Andrew Chen, Quibb, Uber

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Growth Lead at Pinterest

I agree with this move.

Photographer / Filmmaker at Bracket This, LLC

You might have to write a script to detect if people are "botting" comments. Yes on share+commenting.

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VP Product / Co-Founder @hellochime at Sittercity

I'm a fan of this idea -- at least worth trying for a week and then revert if it doesn't move the needle in the right direction

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Partner at USV

Agreed. We are redoing these USV web site and this will be one of the features

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I agree strongly. This is good friction in that it adds incentives to further conversation.

The bar doesn't raise that much to share a link -- a comment might just be an excerpted quote to serve as a conversation-starter.

Coelevate, Reforge

I like it. I actually posted something the other day, felt like I should have commented, so I went back and added a comment.

I think there is enough momentum with the community that adding a little friction may have a net positive effect on quality.

Director of Marketing at Playerize

This. Feels wrong to share without a comment. When I do I usually come back to comment. Would live the feature.

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Product Development at Smashrun

I'm for this move and also agree with David McDougall that this positive friction. Strong communities, especially ones that involve content curation, require more than 'just' content, because the quality of content ultimately determines the kind of people that will come to quibb in the future. This idea sort of reminded me of the "barn raising strategy" I read back in April .. not a bad read either :)

Founder at

I am still in the early phase of my Quibb use, where I try to add a comment. I see the rule as - lowering volume but increasing quality; it's a hurdle and we know that hurdles to behavior can cause the behavior (sharing) to go to zero. However, I'm in the camp that says let's try it.

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Yes, require a comment or note. The comment adds context and value. Posting without a comment is rude. Everyone else is supposed to guess or figure out why something was posted?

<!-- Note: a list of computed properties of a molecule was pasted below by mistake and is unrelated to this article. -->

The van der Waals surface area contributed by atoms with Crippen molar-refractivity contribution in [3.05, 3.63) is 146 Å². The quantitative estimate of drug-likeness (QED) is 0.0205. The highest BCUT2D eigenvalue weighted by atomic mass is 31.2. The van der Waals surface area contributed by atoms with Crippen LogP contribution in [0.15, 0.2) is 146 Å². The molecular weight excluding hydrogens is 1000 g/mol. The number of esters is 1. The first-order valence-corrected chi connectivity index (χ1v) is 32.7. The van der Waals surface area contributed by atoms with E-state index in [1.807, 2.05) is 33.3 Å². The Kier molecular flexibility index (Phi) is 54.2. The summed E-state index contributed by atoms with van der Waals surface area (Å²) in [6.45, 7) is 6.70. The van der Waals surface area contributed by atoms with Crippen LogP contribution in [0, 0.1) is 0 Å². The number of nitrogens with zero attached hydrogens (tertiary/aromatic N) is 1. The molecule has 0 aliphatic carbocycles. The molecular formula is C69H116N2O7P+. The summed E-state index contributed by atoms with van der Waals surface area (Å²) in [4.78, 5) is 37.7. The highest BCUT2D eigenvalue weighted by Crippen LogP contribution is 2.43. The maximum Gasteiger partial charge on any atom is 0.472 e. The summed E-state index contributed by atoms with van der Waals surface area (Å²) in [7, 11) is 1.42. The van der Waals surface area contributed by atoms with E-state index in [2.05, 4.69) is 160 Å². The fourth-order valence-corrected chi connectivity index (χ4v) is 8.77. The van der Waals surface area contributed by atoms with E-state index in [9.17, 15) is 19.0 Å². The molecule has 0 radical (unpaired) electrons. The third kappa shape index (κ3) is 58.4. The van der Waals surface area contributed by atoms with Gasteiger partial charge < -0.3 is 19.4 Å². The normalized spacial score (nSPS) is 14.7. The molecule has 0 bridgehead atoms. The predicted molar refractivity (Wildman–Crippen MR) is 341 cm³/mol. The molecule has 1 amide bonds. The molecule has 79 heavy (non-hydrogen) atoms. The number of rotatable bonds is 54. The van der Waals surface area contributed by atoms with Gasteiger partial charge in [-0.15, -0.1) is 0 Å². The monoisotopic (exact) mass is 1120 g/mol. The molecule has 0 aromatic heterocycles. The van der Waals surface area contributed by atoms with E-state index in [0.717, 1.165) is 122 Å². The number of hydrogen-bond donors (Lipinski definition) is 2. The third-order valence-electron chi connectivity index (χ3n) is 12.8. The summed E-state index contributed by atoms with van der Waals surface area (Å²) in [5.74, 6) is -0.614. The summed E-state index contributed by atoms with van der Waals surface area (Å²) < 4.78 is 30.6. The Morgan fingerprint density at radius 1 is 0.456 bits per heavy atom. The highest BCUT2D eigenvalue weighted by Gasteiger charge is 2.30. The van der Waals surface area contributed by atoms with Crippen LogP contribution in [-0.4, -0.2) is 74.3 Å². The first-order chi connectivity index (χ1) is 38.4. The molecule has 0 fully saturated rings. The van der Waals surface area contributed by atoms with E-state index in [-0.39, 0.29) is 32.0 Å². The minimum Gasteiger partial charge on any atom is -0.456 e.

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I'm very interested to see how this pans out, Andrew. We have been experimenting with mandatory 'comments' when posting links (or photos for that matter) and we have seen some interesting results. Not only are the links shared generally of higher quality, but good discussions about that link are started much more easily because that comment itself kicks off the discussion (ie. its an opinion that could be debated, a question, an interesting tidbit of value, etc.). We've designed some strategies to help users more easily come up with the first 'comment' to help streamline this a bit, that I'm sure Quibb could make use of too.

At the end of the day, with the quality (intelligence) of Quibb's audience, I don't see this being a very high barrier to posting. Much easier to get insightful comments out of professionals (with their company/position attached) than from a 15 year old from Wyoming!

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Partner at USV

Not sure I agree with this: "Much easier to get insightful comments out of professionals (with their company/position attached) than from a 15 year old from Wyoming!"

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Andrew, I guess the key to that sentence was "insightful". Although, I'm sure your point has its merits :)

Like it but has to be easier way to write comments in. Posting article via email deletes comment, forcing me to use Safari JavaScript (no good on mobile).

Quibb, Uber

Yeah, good point re: emails. I wonder how hard it is to separate out email signatures from comments, although the basic stuff (stuff under a -- or "sent from iPhone") should be easy. Worth figuring out though.

Director of Engineering at VTS

Andrew Chen Email signature detection/separation - . Hacked together based on some research + open source stuff from CMU. Loving Quibb, happy to help implement if it's worthwhile. Cheers!

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Editor-in-Chief at Quibb

Thanks, Lalit :) I might reach out when I start looking for solutions. I know SendGrid does it, but not sure how well.

+1 for the potential to increase value-add, create better context to aid the click-through decision, and keep us from being lazy.

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Great idea. This would increase the likelihood of a conversation happening and it would give a better intuition on why the poster shared that link.

Bay Street Intelligence,